‘Tightening their stranglehold’: COVID-19 crackdown in MENA
The coronavirus pandemic has amplified risks for the most vulnerable in the Middle East and North Africa region (MENA), according to a new report by Amnesty International.
Already existing inequalities and discrimination have left some people – including prisoners, refugees, migrants and minorities – disproportionately affected by the pandemic, said the report by the human rights watchdog published on Wednesday.
In an example of institutionalised discrimination, Israeli authorities did not provide COVID-19 vaccinations to five million Palestinians in the occupied West Bank and besieged Gaza Strip when Israel’s vaccination drive began in December 2020.
“This move flagrantly violated Israel’s obligations as an occupying power under international law,” the report said.
The pandemic also worsened the situation for migrant workers tied to the “abusive” kafala sponsorship system in Bahrain, Jordan, Kuwait, Lebanon, Oman, Qatar, Saudi Arabia and the United Arab Emirates (UAE), the rights watchdog said.
While some Gulf countries waived penalties for overstaying visas, many migrant workers also faced arbitrary dismissal from their jobs and were not paid for months.
Migrant workers were also at an increased risk of COVID-19 because of unsanitary conditions and overcrowding in camps or shelters.
In Jordan, thousands of migrant workers who lost their jobs rarely had access to social protection or alternative employment.
In Libya, minorities including the Tabus and Touaregs, who are from historically neglected regions, were denied adequate healthcare either because of inaccessible hospitals controlled by rival armed groups, or at times a lack of official documents, the report said.
In several countries, prisoners were at an increased risk of contracting COVID-19 due to overcrowding, insanitary conditions and poor ventilation, the report found.
Overcrowding is common due to arbitrary detention practices, including prolonged pre-trial detention without effective appeal, as in Egypt, or administrative detention in Israel, the rights watchdog said.
Heba Morayef, regional director for MENA at Amnesty International called 2020 “a catastrophic year” for those already marginalised, as the pandemic made their situation “more precarious than ever”.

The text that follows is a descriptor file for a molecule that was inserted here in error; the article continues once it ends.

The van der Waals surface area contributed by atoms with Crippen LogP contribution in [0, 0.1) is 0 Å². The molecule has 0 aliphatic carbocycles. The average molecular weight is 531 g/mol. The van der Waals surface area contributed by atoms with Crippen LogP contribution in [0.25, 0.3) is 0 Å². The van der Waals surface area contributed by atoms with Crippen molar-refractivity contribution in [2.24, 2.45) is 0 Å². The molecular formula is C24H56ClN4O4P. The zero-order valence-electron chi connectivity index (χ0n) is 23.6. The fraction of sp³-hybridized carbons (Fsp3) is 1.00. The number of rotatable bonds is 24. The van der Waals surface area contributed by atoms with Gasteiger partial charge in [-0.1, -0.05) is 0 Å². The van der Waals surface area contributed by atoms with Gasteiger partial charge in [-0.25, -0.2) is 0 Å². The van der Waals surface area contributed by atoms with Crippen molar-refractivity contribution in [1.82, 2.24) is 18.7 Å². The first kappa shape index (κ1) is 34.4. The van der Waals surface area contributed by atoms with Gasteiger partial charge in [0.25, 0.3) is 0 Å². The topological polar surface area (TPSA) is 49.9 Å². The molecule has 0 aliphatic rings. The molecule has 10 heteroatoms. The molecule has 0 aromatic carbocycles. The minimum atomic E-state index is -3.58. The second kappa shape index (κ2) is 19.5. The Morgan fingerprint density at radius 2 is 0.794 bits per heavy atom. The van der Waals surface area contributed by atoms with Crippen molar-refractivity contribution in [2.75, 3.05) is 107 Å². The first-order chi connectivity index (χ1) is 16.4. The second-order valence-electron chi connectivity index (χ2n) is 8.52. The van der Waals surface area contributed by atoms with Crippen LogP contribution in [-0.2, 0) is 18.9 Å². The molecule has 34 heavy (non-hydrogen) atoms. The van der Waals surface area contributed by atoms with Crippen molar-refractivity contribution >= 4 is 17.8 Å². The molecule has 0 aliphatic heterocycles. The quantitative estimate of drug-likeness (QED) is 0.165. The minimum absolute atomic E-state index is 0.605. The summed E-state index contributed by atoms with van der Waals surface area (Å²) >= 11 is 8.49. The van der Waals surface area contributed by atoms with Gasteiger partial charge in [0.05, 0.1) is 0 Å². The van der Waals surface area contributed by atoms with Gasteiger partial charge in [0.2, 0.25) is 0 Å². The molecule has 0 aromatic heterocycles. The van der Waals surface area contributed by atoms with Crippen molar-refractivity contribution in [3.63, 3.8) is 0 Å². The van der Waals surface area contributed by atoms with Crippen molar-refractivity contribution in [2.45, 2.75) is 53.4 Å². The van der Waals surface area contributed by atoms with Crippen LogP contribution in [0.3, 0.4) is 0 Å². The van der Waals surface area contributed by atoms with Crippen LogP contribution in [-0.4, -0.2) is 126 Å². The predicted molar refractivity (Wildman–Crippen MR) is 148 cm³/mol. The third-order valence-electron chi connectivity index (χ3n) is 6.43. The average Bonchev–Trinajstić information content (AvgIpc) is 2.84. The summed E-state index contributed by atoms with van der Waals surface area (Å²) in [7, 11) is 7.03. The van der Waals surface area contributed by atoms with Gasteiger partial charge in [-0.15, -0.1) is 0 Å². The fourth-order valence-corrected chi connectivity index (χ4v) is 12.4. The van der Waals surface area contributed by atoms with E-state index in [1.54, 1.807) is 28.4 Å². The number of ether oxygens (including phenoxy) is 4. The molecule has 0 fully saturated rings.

“The pandemic has amplified divisions, discrimination and inequalities that already exist in the region. Governments must prioritise the provision of adequate medical care in prisons and to alleviate overcrowding; all those who have been arbitrarily detained must be released,” Morayef said.
“It is crucial that governments in MENA ensure the healthcare they provide, including vaccines, is delivered without discrimination.”
Health workers unprotected
Health workers across the region suffered because of “willfully neglected health systems and pitiful social protection measures”, the report said.
In Egypt, at least nine health workers who expressed safety concerns or criticised the government’s handling of the pandemic were detained, pending investigations into “terrorism-related” charges and “spreading false news”.
Workers in Egypt, Morocco, Syria and Tunisia were not provided with adequate personal protective equipment (PPE).
“The courage shown by health workers who have put their lives on the line despite tremendous risks must be recognised. With slow vaccination efforts and the pandemic showing no sign of abating in MENA, it is crucial that authorities ensure health workers are adequately protected,” Morayef said.
A weaponised pandemic
Across the Gulf in Bahrain, Kuwait, Oman, Saudi Arabia, and the UAE authorities used the pandemic as a pretext to further suppress the right to freedom of expression, including by prosecuting individuals who posted critical comments on social media about government responses to the pandemic, the rights group found.
Authorities in Algeria, Jordan and Morocco declared a state of emergency and punished criticism with arrests or prosecutions.
In Morocco, a new health emergency law was used to prosecute human rights activists and citizen journalists for criticising the government’s handling of the pandemic, Amnesty said.
In Egypt and Iran, journalists and social media users faced harassment or arrest for critical comments and coverage. In Tunisia, activists faced criminal charges for their criticism of local authorities’ distribution of aid during the national lockdown.
In Israel, authorities resorted to raids, judicial harassment, and travel bans to intimidate peaceful critics – including Amnesty International’s campaigner Laith Abu Zeyad who continues to face a travel ban.